You know that old “Did I just say that out loud?” trope, like when Homer Simpson reverses his inner and outer monologues to comic effect? Well, that’s kinda what happened to Ted Van Dyk when he absentmindedly revealed the true objective of “governance reform”:
It would not stop light rail construction in place, but it would limit construction to a line running from Seattle-Tacoma International Airport to either Convention Place, Husky Stadium, or Northgate. Future funding would be focused more greatly on express bus, bus rapid transit, and normal bus service; dedicated transit lanes; HOV lanes; tolling; and selective repair and expansion of long neglected local roads and lifeline highways. Citywide trolleys definitely would not be part of the scheme.
See, that’s the sort of honest discussion of governance reform you might hear over foie gras and Chateau Lynch-Bages at the Rainier Club (or some crank and a dead hooker at the Discovery Institute,) but it wasn’t really meant for public consumption. Publicly, the goal sounds laudable — the creation of a four-county, elected, regional transportation commission “better able to make independent, cost-benefit-based proposals for balanced transportation systems” — while privately our region’s power elite have always understood governance to be a scheme for shifting infrastructure dollars from rail to roads.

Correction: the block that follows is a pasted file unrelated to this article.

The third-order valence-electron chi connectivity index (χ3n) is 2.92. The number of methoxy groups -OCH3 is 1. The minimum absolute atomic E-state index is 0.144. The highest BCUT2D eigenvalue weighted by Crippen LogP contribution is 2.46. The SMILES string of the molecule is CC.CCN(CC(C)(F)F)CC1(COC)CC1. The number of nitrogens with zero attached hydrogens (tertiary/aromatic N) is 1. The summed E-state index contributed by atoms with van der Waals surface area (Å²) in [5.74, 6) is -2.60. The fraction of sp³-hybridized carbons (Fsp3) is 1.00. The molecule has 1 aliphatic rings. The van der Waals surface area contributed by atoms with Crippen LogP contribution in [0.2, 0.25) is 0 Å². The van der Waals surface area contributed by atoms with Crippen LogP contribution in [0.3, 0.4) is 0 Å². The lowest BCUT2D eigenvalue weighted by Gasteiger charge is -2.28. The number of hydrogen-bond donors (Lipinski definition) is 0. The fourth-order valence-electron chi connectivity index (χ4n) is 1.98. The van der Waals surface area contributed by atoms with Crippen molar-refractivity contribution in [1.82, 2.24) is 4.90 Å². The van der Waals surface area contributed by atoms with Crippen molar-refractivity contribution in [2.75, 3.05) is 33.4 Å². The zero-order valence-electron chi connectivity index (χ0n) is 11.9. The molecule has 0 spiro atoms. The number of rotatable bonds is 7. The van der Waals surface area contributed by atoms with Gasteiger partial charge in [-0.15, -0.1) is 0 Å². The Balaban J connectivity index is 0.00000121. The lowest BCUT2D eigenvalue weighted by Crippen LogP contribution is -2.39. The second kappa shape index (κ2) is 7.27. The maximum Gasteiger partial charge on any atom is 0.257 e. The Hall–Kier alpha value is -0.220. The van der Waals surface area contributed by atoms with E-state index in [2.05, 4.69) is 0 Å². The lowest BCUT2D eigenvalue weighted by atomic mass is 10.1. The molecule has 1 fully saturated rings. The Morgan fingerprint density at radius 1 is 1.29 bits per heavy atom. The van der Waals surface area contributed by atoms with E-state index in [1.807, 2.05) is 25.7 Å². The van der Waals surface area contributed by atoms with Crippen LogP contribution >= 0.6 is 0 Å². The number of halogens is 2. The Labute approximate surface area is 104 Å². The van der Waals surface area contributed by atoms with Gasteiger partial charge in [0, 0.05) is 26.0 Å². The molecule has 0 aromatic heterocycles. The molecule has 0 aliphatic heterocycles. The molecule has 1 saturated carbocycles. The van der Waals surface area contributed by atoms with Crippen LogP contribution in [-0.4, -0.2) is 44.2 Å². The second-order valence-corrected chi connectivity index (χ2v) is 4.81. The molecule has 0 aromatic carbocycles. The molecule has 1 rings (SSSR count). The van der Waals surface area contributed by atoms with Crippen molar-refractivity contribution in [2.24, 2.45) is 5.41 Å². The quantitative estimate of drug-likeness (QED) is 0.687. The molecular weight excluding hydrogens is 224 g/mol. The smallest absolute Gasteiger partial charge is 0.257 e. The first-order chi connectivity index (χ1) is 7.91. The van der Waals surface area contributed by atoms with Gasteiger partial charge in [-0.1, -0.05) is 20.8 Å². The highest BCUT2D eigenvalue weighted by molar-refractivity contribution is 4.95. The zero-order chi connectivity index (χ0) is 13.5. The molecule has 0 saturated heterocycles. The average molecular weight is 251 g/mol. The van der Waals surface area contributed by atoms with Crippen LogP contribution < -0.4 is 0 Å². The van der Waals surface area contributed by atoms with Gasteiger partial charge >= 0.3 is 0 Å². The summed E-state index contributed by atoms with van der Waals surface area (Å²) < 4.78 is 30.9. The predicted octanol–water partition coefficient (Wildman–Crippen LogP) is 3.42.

Well, thanks to Van Dyk and his inability to distinguish between consensus and wishing, it’s gonna be a tad harder for backers to sneak governance reform through the legislature this session. My fellow bloggers are all over the issue (here, here and here) while Josh over at The Stranger has aptly labeled it “the New Prop 1.” Driving a stake through the heart of light rail is the kinda thing muckraking bloggers like me hold grudges over, especially now that the goal of governance reform has been clearly spelled out, so you can bet that politically ambitious legislators would be wise to think twice before blindly signing on to this pro-roads/anti-rail vision of our region’s transportation future.
In fact, what we really need to solve our transportation problems is less regionalism, not more, a thesis I intend to lay out in some detail over the coming days and weeks. Stay tuned.